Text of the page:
Experienced international educator Tom Spurling is currently a HSC and IB English teacher at the Australian International School Hong Kong.
SINCE my Gap year when I worked in an Oxford boarding school, I always wanted to combine my love of travel with teaching. My first teaching job after university was in Japan as part of a government scheme known as JET (Japan Exchange Teaching) where native English speakers acted as a kind of cultural ambassador for bored secondary school students.
My gig included hosting a radio show, coaching basketball and acting as the resident high-energy, English-speaking clown. Needless to say, it was a lot of fun, but I wasn’t exactly breaking pedagogical boundaries.
It would be a decade into my teaching career until I finally committed to working in an international school with my young family in tow.
I had a Masters in International Education Policy but not much on-the-ground experience. I wasn’t too fussed where we went - whoever took me would do - but Hong Kong was on my wife’s shortlist, so when I found a position at the Australian International School Hong Kong, I jumped.
The next three years were perhaps my most professionally enjoyable thus far and as a family we relished the intimacy and adventure of living together in another country.
I taught diverse, multilingual, engaged cohorts. I had access to incredible PD and extracurricular opportunities including IB conferences abroad, surf trips to Sri Lanka and volleyball tours to Shanghai.
My own children flourished in this new global environment and my professional and personal friendships were intensified by the great big thrill of it all.
The day-to-day of teaching in an international school is pretty similar to a regular Australian school, but there are some key differences.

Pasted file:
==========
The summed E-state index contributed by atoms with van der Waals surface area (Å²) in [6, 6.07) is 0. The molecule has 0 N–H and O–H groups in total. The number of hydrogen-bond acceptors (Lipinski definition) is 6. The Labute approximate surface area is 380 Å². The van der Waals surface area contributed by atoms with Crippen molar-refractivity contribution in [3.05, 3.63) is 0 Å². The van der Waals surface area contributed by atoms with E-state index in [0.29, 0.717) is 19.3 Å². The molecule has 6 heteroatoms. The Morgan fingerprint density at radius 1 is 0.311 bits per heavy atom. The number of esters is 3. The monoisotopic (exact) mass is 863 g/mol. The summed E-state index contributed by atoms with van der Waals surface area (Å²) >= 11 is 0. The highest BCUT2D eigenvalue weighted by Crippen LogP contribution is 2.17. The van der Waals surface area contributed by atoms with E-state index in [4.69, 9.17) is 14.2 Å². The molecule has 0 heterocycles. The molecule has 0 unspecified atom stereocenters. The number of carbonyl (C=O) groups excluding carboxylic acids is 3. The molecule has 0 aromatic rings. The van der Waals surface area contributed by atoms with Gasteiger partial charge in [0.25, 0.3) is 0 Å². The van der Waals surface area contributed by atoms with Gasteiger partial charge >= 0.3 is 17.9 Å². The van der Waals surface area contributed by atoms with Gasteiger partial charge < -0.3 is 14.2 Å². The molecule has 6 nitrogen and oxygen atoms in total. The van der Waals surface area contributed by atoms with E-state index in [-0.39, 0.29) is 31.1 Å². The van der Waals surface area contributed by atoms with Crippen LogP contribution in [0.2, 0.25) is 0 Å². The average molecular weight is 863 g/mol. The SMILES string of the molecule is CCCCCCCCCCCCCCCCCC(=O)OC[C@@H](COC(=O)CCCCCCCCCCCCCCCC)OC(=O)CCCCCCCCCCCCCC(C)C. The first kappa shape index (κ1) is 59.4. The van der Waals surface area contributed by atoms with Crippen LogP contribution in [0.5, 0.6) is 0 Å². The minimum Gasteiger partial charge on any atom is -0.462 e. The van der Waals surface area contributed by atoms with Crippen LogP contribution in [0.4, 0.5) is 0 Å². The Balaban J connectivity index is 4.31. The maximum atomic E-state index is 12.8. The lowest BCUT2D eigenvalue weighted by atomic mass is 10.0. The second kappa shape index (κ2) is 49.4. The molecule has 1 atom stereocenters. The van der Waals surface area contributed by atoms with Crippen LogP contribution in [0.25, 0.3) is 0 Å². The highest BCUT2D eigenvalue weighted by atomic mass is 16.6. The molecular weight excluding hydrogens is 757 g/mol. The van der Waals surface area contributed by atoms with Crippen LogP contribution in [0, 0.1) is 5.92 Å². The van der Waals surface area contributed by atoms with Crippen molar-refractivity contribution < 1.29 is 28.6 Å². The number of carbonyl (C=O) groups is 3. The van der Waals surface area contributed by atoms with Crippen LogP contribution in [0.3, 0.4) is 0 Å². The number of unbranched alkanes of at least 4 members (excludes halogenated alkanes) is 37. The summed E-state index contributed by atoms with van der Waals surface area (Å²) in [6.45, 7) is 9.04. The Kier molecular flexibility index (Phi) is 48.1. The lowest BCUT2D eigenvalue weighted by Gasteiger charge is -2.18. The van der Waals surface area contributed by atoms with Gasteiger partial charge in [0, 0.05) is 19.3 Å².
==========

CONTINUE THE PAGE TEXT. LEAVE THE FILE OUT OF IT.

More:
First, the support staff is mostly local, which means you need to develop effective strategies for dealing with non-english speaking colleagues – in my case learning some Cantonese – and appreciate that there may be a discrepancy in values, not to mention pay packets.
Second, the teaching staff is from all over the world, and the students are very global in their outlook. They will not be impressed by your previous travel experience in Bali, nor any perceived lack of cultural sensitivity or cosmopolitan outlook. Working in this environment lends itself to rich critical discussions, especially as an English teacher, and acknowledging the exceptional aspect of your students’ worldview can make a wonderful learning tool for young people who generally have an atypical childhood.
Last, the parent body is often very close, as an expatriate community can have an almost ‘small town’ level of familiarity. In an Australian international school, we are united partly by our nationality and shared expatriate journey, creating a bond and collective identity that can be difficult to replicate in a non-international school environment.
In short, just go for it. Teaching in an international school is anything but dull.